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Trump plays politics with Chicago crime, a game only criminals win

By Clarence Page, Tribune Content Agency on

In this summer of many discontents, my biggest frustration is the way every major crisis seems to open up another culture war.

It wouldn’t be so annoying if we also saw some movement toward compromise and even agreement, but culture wars don’t work that way.

We saw an example Thursday when White House press secretary Kayleigh McEnany ended her Thursday news briefing by invoking the names of eight young children, six of whom died from the gun violence that has surged again in Chicago this summer.

The children are “close to our hearts,” she said, as the faces of Natalia Wallace, 7, Mekhi James, 3, Vernado Jones Jr., 14, Sincere Gaston, 20 months, Lena Marie Nunez, 10, and Amaria Jones, 13, were shown on a screen.

I winced. Although I am pleased to see attention drawn to such obviously innocent victims — all of whom were Black — after years of seeing them buried in the back pages of most minds, I am also tired — exceedingly tired — of seeing various politicians and pundits hold up Chicago’s gun violence, not so much to help resolve the crisis as to use it as a bullhorn to shame their adversaries.

Chicago is not alone in receiving this president’s wrath. Three days earlier, McEnany scolded reporters for asking a series of questions about a tweet the president sent about NASCAR driver Bubba Wallace, but not one question about violence that had taken the lives of children in New York and Atlanta, among other cities. Then she quickly left the stage without taking further questions.

Criticism of crime in Chicago, the adopted hometown of his predecessor Barack Obama, is a tune that Trump has been playing since his candidate days. I, for one, am still waiting for him to reveal the plan that he used to claim repeatedly had been revealed to him by an unnamed high-ranking Chicago police officer to solve Chicago’s violent crime problem “immediately.”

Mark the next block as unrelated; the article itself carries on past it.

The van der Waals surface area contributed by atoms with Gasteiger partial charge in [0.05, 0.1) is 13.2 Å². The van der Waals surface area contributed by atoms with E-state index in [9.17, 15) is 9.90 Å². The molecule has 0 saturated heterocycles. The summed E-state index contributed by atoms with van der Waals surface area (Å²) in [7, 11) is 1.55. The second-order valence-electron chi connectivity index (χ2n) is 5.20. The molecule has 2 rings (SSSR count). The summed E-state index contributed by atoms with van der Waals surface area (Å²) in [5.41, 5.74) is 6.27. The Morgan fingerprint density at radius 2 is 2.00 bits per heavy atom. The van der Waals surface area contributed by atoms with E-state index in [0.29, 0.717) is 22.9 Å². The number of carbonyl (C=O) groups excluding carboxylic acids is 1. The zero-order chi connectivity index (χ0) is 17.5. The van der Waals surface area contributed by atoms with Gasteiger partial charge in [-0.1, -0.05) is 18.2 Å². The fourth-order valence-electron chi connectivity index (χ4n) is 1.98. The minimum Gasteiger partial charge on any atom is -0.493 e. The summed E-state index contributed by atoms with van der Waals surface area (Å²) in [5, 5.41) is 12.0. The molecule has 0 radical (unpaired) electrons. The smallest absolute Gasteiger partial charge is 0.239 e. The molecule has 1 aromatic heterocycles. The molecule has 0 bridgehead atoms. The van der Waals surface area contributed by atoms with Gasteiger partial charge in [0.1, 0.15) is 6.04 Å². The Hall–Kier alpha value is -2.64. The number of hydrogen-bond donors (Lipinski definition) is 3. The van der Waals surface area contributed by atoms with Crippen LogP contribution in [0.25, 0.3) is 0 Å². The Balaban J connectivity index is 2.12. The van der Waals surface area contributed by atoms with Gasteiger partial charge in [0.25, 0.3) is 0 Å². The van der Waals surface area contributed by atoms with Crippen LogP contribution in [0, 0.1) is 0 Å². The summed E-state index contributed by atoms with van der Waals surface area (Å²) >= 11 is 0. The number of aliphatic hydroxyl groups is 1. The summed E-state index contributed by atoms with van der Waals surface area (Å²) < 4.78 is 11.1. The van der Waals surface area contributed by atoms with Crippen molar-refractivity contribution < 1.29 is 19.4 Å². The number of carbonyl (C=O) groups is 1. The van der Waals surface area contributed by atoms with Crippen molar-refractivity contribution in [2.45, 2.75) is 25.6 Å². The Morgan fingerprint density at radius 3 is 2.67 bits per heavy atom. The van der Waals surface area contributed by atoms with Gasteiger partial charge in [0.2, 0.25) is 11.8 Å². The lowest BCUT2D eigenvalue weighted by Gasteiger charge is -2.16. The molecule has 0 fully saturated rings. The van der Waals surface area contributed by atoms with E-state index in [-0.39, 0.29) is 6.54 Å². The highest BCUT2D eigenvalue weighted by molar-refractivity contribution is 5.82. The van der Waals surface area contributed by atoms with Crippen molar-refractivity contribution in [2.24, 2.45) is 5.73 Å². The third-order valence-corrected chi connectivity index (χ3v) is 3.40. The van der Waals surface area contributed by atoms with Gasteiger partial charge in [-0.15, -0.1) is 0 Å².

Still waiting.

McEnany made clear which side she and the president for whom she speaks were on when she chastised the “growing criticism of America’s police” and cited a Rasmussen poll from June. It found 64% of Americans are concerned that the growing criticism of America’s police will lead to a shortage of police officers and reduce public safety in the community where they live.

Of that number, she also noted, 67% of Black Americans are worried about public safety in their neighborhoods, which was a few points higher than whites and other minority groups.

 

That part should be a no-brainer. Of course, Black Americans are worried about public safety. But we’re also concerned, as any other group would be, about the disproportionate numbers of allegations of racial bias and “systemic racism.”

What is “systemic racism”? I often use the example of the George Floyd video. If Derek Chauvin, the officer charged with killing Floyd, was motivated by racism — as many observers suspect based on the video — the three other officers who failed to stop him might be examples of systemic racism, a system that leads to cooperation and cover-up of allegedly racist acts.

Similar suspicions welled up around video of Laquan McDonald, 17, an African American fatally shot in 2014 by now-former Chicago police Officer Jason Van Dyke. Three other officers were charged but not convicted of trying to cover up the offense, an offense in keeping with the “blue wall of silence,” an unofficial oath of camaraderie often described as “Cops don’t rat on other cops.”

I understand. Police work is dangerous. Self-sacrifice and group loyalty are powerful necessities in such a dangerous job. But as an FBI agent who testified against a Texas police officer in the fatal shooting of a Black teenager wrote last year, “our first loyalty is to the law. Bad officers make maintaining that loyalty unnecessarily tough for everyone.”

They make life unnecessarily tough for civilians, who too often hesitate to call or cooperate with police, even though cooperation of victims and witnesses is essential for effective crime fighting.

That’s why we also mourn Treja Kelley, an 18-year-old expectant mother who was fatally shot last year after testifying against a man charged with killing her 17-year-old cousin.

Witnesses need to be protected so communities can be protected. Some politicians love to pit groups against each other, but policing calls for cooperation on all sides.

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(E-mail Clarence Page at cpage@chicagotribune.com.)

(c) 2020 CLARENCE PAGE DISTRIBUTED BY TRIBUNE MEDIA SERVICES, INC.
 

 

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